Alluvial Capital Management, LLC manages a value investing partnership, Alluvial Fund, LP. If you are a qualified investor and would like more information, please contact us at info@alluvialcapital.com or visit alluvial.capital.

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10 Responses to Left for Dead: Manning & Napier – MN:NYSE

  1. BasedShark says:


    I’ve looked at this company before, and I’d really appreciate if you could correct me if I’m wrong, but I have an issue with what you’ve presented here.

    “Turns out Manning & Napier has a wealth of cash and securities on its balance. The only meaningful liabilities besides normal payables is an $18 million tax liability which will come due over time as the company continues to exchange its shares for additional ownership in the underlying manager. Cash and securities, net of the full tax liability equals $128 million. That makes M&N’s actual market value something close to $10 million. ”

    In the principles of consolidation footnote to the most recent Q, the company discloses: “Manning & Napier holds an economic interest of approximately 18.2% in Manning & Napier Group but, as managing member, controls all of the business and affairs of Manning & Napier Group. As a result, the Company consolidates the financial results of Manning & Napier Group and records a noncontrolling interest on its consolidated statements of financial condition with respect to the remaining economic interest in Manning & Napier Group held by Manning & Napier Group Holdings, LLC (“M&N Group Holdings”) and Manning & Napier Capital Company, LLC (“MNCC”).”

    I take this as meaning that the assets on the balance sheet are Manning & Napier Group level and are not freely available to shareholders of the public company. It’s possible that most of this cash is held at the public company level itself, but I don’t see any clear indication that this is case. Have you gotten any clarity on this?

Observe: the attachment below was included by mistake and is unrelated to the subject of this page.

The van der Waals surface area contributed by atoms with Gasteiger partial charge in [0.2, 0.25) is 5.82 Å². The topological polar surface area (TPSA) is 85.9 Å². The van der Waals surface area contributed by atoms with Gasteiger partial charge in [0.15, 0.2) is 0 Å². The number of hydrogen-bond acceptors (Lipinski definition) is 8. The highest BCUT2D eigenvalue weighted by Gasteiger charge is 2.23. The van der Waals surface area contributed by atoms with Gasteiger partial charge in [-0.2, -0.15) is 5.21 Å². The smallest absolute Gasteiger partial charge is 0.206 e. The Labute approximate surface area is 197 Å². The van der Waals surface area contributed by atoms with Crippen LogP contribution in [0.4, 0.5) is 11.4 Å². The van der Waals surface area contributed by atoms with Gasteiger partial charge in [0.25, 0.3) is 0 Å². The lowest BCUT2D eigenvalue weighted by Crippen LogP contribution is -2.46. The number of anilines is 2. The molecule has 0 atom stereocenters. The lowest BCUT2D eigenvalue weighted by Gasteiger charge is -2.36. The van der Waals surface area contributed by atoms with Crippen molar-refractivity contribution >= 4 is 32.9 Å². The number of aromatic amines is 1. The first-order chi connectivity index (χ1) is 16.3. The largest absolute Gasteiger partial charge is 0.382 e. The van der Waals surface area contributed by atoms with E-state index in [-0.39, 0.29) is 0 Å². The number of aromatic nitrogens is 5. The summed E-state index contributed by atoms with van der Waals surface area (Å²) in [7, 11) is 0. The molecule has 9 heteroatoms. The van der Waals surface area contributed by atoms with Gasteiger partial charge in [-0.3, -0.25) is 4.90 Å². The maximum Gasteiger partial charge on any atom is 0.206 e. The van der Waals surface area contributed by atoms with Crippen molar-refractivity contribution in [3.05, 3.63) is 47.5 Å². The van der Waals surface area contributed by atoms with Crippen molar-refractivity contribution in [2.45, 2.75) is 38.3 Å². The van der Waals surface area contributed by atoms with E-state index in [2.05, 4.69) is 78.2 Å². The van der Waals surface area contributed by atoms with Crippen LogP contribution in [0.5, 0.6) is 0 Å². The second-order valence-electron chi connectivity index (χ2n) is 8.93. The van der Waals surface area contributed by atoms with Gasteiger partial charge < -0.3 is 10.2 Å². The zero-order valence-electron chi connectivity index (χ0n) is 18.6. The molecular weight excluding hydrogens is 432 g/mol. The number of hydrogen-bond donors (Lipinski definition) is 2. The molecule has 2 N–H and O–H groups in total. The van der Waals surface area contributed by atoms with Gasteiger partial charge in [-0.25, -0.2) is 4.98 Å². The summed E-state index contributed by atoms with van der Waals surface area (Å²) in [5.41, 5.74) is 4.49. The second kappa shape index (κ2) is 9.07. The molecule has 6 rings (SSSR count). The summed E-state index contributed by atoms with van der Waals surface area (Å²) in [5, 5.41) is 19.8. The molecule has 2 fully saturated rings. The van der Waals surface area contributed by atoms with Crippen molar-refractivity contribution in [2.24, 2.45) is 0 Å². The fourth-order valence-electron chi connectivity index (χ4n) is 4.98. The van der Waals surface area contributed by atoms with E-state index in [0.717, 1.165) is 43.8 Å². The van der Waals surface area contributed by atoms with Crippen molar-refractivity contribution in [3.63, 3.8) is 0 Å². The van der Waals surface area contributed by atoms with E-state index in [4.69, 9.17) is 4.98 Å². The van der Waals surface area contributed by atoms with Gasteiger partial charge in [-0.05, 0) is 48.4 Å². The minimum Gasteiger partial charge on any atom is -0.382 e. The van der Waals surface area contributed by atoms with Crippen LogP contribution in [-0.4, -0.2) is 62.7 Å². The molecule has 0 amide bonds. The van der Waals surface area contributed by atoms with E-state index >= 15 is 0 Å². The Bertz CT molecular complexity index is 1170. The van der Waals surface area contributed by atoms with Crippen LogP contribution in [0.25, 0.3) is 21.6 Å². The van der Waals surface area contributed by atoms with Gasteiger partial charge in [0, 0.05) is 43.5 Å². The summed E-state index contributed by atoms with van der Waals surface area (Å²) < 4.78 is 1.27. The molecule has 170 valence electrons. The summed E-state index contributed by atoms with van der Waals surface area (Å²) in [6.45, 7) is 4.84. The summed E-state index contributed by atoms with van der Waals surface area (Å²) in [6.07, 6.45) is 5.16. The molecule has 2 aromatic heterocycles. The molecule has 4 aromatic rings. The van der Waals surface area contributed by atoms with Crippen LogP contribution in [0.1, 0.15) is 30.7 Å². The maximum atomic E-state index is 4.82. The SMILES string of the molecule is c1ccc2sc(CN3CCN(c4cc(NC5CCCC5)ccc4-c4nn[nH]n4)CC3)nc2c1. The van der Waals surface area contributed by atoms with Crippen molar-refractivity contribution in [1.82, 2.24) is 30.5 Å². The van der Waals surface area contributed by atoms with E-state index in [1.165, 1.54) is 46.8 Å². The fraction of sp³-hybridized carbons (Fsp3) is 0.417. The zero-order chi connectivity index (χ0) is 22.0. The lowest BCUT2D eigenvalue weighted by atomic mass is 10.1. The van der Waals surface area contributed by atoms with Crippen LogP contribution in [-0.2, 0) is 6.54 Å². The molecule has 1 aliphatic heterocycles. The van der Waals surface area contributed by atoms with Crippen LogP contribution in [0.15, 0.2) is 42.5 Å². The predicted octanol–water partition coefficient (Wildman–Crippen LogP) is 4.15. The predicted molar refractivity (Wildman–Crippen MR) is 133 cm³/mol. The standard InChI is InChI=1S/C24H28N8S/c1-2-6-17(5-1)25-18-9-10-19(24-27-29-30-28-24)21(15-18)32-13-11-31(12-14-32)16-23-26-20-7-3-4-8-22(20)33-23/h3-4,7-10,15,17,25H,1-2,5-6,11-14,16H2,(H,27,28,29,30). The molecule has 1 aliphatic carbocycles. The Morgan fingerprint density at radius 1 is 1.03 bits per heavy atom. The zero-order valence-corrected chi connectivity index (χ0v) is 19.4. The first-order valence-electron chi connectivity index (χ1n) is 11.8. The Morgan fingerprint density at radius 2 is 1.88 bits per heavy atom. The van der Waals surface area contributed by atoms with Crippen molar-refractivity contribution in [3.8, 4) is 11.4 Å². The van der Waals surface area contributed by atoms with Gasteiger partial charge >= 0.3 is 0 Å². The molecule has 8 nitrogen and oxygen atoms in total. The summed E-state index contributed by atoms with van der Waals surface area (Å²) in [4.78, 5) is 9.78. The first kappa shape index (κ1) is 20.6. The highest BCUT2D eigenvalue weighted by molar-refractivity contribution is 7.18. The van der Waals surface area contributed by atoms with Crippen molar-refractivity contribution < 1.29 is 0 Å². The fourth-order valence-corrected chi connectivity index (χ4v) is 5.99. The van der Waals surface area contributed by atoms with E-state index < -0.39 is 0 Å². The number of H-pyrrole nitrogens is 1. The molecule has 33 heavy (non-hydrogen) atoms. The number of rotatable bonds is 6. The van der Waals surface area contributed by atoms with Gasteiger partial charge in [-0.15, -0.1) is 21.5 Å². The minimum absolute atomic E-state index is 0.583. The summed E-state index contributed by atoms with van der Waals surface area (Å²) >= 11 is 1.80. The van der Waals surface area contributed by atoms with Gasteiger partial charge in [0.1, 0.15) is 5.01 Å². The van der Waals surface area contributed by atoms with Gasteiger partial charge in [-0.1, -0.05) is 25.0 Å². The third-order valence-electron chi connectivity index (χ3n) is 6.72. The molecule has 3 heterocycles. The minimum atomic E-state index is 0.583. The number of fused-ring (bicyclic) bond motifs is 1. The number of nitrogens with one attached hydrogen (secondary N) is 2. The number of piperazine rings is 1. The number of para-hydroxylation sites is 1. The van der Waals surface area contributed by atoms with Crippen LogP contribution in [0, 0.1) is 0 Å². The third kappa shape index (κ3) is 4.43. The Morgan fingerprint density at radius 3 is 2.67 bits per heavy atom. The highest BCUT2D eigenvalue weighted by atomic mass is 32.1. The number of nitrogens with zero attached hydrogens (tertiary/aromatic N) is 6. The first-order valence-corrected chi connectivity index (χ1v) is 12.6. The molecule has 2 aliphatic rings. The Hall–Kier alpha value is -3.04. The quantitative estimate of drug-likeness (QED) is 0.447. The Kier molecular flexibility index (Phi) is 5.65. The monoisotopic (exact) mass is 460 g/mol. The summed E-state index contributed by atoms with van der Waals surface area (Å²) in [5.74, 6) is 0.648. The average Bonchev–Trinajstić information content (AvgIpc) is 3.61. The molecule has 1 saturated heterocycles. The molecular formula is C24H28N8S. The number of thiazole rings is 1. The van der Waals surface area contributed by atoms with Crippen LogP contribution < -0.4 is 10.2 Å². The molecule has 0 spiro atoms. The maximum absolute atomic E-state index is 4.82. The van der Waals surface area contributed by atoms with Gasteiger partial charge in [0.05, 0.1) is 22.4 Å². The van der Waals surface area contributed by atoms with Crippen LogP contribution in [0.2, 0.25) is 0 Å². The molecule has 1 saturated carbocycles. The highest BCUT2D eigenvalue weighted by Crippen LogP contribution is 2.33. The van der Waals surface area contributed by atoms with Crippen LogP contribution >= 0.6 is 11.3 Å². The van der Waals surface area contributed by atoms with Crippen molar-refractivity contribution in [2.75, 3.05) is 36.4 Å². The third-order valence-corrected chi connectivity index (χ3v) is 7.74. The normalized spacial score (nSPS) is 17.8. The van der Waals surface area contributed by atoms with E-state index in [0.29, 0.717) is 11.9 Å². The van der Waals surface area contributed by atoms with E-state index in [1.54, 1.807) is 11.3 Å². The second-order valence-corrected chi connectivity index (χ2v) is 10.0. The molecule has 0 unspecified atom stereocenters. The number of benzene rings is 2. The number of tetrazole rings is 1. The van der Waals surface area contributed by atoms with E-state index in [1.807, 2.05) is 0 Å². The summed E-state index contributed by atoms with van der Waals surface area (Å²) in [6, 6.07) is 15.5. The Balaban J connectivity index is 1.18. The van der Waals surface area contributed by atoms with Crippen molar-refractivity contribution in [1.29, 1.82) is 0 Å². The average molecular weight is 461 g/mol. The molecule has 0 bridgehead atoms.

Before insiders started converting their units into shares, the company had a negative balance in NCI for a long time, which struck me as very odd. Even today, the NCI balance isn’t close to the 80% it should be. I think there’s a great deal of complexity to the TRA and unit conversions that obscures these consolidation issues at the company. Would love to hear your thoughts.

    • otcadventures says:

      You’re correct that the cash and securities are not directly available to public shareholders. They’re held at the subsidiary, not the parent. But the parent company has an 18.2% interest in the subsidiary, so if the subsidiary were to pay a special dividend, the public company would get 18.2% of that. It’s just two different ways of looking at the company. You can assume that 18.2% of the cash and securities are owned by the parent, which has a $25 million market cap. Or, you can treat it as if the parent owns 100% of the subsidiary and has a correspondingly higher number of shares outstanding and market capitalization. Economically speaking, it’s the same.

      • BasedShark says:

        Ok thanks. I was getting a market cap amount from Yahoo finance that was wildly different from the actual.

        I guess my follow up then would pertain to your approximate EV of $10 million.

        The assets are shared amongst the public company and private company, while the TRA is only attributable to the public company. That would give an EV of $18 million. (-($147 million in cash and investments * 18.2% – $18.1 million TRA) + $26.7 million market cap).

        Again, please let me know if you have a different thought. I appreciate your write-up, as well as your explanation.

        Thanks again.

        • BasedShark says:

          Based on my prior post, the EV of the entire company equals 18/0.182 = $98.9 Million vs. the $10 Million number from your post. At that price, the company is being valued at over 4% AUM from the public company perspective. If you owned the company from the perspective of a private owner, your valuation would be much more favorable.

          The obfuscation of how this company is consolidated is why Up-C structures are so dangerous.

      • Paul says:

        A little bit late, but are you sure?

        As BasedShark mentioned, the company fully consolidates the underlying manager, but also records a noncontrolling interest on its balance sheet. And that noncontrolling interest is actually pretty small compared to the noncontrolling interest on the company’s income statement and stake in the underlying manager. Looks like the cash is in the public company…

  2. anonymous says:

    Why not own this or any of the other group mentioned?

  3. daniel litten says:

    Interesting idea; hope it does not have an outcome similar to Calamos Investments, another cash-rich undervalued asset manager with insider control, victim of takeunder a few years ago.

    The cash component here is more significant but the management control is just as scary.

  4. Wide Moat says:

    Another past example of an asset manager bleeding AUM from a once large and illustrious fund was Artio Global. They were eventually taken under at a tiny multiple.


    • otcadventures says:

      Thanks for the example. Even with Artio, the $34 million paid in excess of cash and securities was a little over 20 basis points of AUM. Still quite a lot more than where M&N trades.